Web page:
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Originals

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’Whether you’re a manager, an employee or parent, it’s clear this process not always smooth or successful for any of us.’

Title: Originals

Author: Adam Grant

Publisher: WH Allen – part of Penguin Random House

Reviewer: Elaine Williams Berkshire Healthcare NHS Foundation Trust

What was it like?

Adam Grant, an organisational psychologist, studies “champions of originality”. He proposes we challenge today’s “norms” and longstanding beliefs to look afresh at how ideas are fostered and ultimately thrive.

He ranges across industries sharing personal interviews and research to explore how his real “champions” get identified thereby unleashing originality. He shows us there’s no predictable “profile” as ideas come from people of any age, any role, any personality type. Grant’s main purpose is to share his optimal process for taking an idea forward. Some of this may be known but much turns existing thinking on its head.

What were the highlights?

First, the real difficulties of identifying a good idea. Then how to effectively communicate it (focus, timing and audience are explored). He considers the formation of coalitions when it’s tough to go alone. Finally, he looks at how originality is unleashed, sustained and, ultimately, change flourishes, be it at work or home and even amid dissenting opinions.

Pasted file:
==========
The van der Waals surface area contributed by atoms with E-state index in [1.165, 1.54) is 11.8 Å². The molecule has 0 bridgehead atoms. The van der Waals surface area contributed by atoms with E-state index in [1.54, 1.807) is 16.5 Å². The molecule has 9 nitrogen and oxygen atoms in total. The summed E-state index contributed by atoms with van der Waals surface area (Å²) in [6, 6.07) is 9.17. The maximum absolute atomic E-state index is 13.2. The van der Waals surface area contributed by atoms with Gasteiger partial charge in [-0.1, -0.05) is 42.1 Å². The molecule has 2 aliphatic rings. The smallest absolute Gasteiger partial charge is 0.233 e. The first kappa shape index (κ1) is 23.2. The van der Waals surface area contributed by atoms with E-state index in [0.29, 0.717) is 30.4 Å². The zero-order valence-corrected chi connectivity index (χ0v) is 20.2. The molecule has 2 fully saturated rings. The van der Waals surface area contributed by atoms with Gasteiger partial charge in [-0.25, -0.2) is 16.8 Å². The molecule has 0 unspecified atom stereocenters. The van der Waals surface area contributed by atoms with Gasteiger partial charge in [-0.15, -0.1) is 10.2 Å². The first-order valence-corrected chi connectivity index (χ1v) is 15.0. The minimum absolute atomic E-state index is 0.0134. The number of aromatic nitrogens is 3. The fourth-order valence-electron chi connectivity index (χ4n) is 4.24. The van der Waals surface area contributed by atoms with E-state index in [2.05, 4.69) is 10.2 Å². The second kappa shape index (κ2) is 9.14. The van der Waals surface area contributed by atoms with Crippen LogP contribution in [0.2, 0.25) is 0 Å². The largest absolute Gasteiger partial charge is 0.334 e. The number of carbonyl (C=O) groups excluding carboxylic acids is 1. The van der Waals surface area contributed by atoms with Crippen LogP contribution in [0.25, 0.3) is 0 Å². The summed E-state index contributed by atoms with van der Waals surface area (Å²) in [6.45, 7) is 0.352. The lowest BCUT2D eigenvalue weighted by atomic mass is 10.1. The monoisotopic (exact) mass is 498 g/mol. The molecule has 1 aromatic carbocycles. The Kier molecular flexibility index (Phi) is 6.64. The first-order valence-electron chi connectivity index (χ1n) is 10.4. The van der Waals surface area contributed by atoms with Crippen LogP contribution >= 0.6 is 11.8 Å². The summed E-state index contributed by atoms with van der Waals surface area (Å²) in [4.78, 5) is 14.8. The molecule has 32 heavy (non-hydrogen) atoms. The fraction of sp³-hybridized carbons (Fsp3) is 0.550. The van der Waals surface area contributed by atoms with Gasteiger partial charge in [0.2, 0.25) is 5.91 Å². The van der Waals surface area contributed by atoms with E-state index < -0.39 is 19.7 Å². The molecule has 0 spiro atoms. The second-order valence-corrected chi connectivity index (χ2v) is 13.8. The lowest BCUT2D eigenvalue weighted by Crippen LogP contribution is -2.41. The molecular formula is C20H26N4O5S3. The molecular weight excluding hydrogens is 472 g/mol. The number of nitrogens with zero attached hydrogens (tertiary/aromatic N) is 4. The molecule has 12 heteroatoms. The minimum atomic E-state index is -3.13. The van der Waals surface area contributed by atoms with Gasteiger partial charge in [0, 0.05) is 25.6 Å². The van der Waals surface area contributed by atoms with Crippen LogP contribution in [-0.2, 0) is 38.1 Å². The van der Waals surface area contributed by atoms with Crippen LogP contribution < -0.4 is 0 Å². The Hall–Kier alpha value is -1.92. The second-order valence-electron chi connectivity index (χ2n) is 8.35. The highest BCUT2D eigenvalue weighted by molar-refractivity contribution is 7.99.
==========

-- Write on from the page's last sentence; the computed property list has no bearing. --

Strengths & weaknesses

Each process step is covered in a chapter containing a plethora of examples. Throughout, there are many US and historic examples but also others from around the world. Perhaps, to some they’ll be superficial or over-busy but persevere and consider the footnotes plus 49 pages of references for further reading for insight. The tone is typical of an American business book - upbeat, well-paced and warm. Personally, I particularly valued the chapters on ”Creative Destruction” (how to go against the grain) and ”Rethinking Groupthink” (The Myths of Strong Cultures, Cults and Devil’s Advocates), which gives you a tone of the book. Finally – and much to this reviewer’s relief - Grant recaps with a clear ”Actions for Impact” summary suited to both individual and organisation.

Who should read it?

Whether you’re a manager, an employee or parent, it’s clear this process not always smooth or successful for any of us. Original thinkers and ideas get lost en route. If fear and apathy stand in the way of change as you see it, find new ways to encourage the voice of originality – for yourself or those you work with.

 

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